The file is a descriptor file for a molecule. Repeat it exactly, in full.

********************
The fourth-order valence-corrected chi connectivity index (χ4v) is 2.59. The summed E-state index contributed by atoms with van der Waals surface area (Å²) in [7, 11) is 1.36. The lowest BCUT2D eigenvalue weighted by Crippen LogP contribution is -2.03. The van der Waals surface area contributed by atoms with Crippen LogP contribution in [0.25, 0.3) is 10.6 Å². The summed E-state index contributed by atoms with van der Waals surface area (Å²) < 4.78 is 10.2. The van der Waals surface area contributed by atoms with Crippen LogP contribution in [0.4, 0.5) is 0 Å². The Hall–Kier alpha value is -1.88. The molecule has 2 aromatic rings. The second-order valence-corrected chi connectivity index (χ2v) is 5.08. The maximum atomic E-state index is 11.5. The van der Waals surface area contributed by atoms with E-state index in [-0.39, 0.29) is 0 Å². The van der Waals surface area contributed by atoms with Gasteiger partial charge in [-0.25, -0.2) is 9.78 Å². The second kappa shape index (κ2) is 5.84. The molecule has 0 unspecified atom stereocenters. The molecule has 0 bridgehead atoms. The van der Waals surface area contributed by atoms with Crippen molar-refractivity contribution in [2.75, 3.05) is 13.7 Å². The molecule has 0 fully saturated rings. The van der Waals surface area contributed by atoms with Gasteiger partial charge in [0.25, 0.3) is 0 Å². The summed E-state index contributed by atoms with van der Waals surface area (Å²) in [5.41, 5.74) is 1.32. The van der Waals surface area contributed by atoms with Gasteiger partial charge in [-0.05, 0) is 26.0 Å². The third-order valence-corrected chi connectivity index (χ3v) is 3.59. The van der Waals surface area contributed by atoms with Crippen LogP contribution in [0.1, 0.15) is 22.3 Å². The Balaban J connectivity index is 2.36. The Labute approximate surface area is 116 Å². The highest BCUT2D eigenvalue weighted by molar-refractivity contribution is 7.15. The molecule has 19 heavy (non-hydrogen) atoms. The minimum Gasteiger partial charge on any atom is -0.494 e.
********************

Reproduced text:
The fourth-order valence-corrected chi connectivity index (χ4v) is 2.59. The summed E-state index contributed by atoms with van der Waals surface area (Å²) in [7, 11) is 1.36. The lowest BCUT2D eigenvalue weighted by Crippen LogP contribution is -2.03. The van der Waals surface area contributed by atoms with Crippen LogP contribution in [0.25, 0.3) is 10.6 Å². The summed E-state index contributed by atoms with van der Waals surface area (Å²) < 4.78 is 10.2. The van der Waals surface area contributed by atoms with Crippen LogP contribution in [0.4, 0.5) is 0 Å². The Hall–Kier alpha value is -1.88. The molecule has 2 aromatic rings. The second-order valence-corrected chi connectivity index (χ2v) is 5.08. The maximum atomic E-state index is 11.5. The van der Waals surface area contributed by atoms with E-state index in [-0.39, 0.29) is 0 Å². The van der Waals surface area contributed by atoms with Gasteiger partial charge in [-0.25, -0.2) is 9.78 Å². The second kappa shape index (κ2) is 5.84. The molecule has 0 unspecified atom stereocenters. The molecule has 0 bridgehead atoms. The van der Waals surface area contributed by atoms with Crippen molar-refractivity contribution in [2.75, 3.05) is 13.7 Å². The molecule has 0 fully saturated rings. The van der Waals surface area contributed by atoms with Gasteiger partial charge in [0.25, 0.3) is 0 Å². The summed E-state index contributed by atoms with van der Waals surface area (Å²) in [5.41, 5.74) is 1.32. The van der Waals surface area contributed by atoms with Gasteiger partial charge in [-0.05, 0) is 26.0 Å². The third-order valence-corrected chi connectivity index (χ3v) is 3.59. The van der Waals surface area contributed by atoms with Crippen LogP contribution in [0.1, 0.15) is 22.3 Å². The Balaban J connectivity index is 2.36. The Labute approximate surface area is 116 Å². The highest BCUT2D eigenvalue weighted by molar-refractivity contribution is 7.15. The molecule has 19 heavy (non-hydrogen) atoms. The minimum Gasteiger partial charge on any atom is -0.494 e.